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If you don't allow negative radius, I think you are right. Then it should be a half line in the first quadrant. Changing the angle to an equivalent doesn't change this.
 
  • #5
QuantumQuest
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@lightlightsup see my edit in post #2.
 
  • #6
EDIT: Also, the radius rr, can be negative. So, we talk about an oriented distance. For instance, the radius with θ=300θ=30^0 and θ=2100θ=210^0 form a straight line which passes through the origin. The point P(2,2100)P(2,210^0) which is at a distance, say, of 2 units from the origin on the radius with θ=2100θ=210^0, has polar coordinates r=2,θ=2100r=2,θ=210^0. We can reach this point if we go in the positive direction 2100210^0 and walk 2 units forward. We can also reach the same point if we turn 30030^0 in the positive direction and walk 2 units backwards. The turns we take are with reference to the initial radius (θ=0\theta = 0), given that we are at the origin (OO). So, the previous point we talked about has also polar coordinates r=−2,θ=300r = -2, \theta = 30^0.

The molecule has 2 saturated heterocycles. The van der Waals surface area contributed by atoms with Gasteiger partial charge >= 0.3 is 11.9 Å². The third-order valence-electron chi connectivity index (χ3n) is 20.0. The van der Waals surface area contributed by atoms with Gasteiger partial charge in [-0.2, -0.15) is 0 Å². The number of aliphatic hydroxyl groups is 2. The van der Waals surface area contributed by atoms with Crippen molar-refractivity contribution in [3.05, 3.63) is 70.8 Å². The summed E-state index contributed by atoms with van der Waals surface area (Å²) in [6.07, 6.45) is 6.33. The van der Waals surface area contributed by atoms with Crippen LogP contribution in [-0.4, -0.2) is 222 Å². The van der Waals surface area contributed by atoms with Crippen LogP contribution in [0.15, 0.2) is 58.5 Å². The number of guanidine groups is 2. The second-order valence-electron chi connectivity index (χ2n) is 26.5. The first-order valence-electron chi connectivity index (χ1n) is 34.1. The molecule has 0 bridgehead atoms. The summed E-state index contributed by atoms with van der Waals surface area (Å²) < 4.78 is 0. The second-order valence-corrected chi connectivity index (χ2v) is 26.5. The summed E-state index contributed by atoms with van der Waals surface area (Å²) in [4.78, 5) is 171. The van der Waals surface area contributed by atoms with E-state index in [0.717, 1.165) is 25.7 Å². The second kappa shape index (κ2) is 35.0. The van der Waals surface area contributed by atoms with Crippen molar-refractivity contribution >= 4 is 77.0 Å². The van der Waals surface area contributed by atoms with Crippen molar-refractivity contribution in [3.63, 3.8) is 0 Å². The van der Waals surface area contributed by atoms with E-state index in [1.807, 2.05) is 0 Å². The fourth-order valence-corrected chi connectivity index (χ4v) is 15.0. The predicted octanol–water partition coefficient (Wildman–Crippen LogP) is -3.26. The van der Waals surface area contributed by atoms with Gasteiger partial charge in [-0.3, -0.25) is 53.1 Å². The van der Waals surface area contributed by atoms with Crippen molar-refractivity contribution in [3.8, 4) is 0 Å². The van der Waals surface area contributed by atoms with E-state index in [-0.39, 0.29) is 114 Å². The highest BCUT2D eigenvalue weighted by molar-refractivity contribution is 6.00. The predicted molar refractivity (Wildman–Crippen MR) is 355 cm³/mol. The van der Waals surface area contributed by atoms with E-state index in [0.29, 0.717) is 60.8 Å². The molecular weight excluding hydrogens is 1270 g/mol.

So, it's kind of like ##-\hat{r}##?
But, in the formal/mathematical case, we would explicitly have to state what ##r## is allowed to be (like ##-r##)?

So, the way I'm understanding the sign on ##θ## is that it is defined independently in each quadrant based on whether it is counterclockwise (+) or clockwise (-):
For example: ##+30°## would occur in Quadrants I and III because it would be ##30°## counterclockwise from the Polar x-Axis there. ##-30°## would occur in Quadrants II and IV because it would be clockwise from the Polar x-Axis there.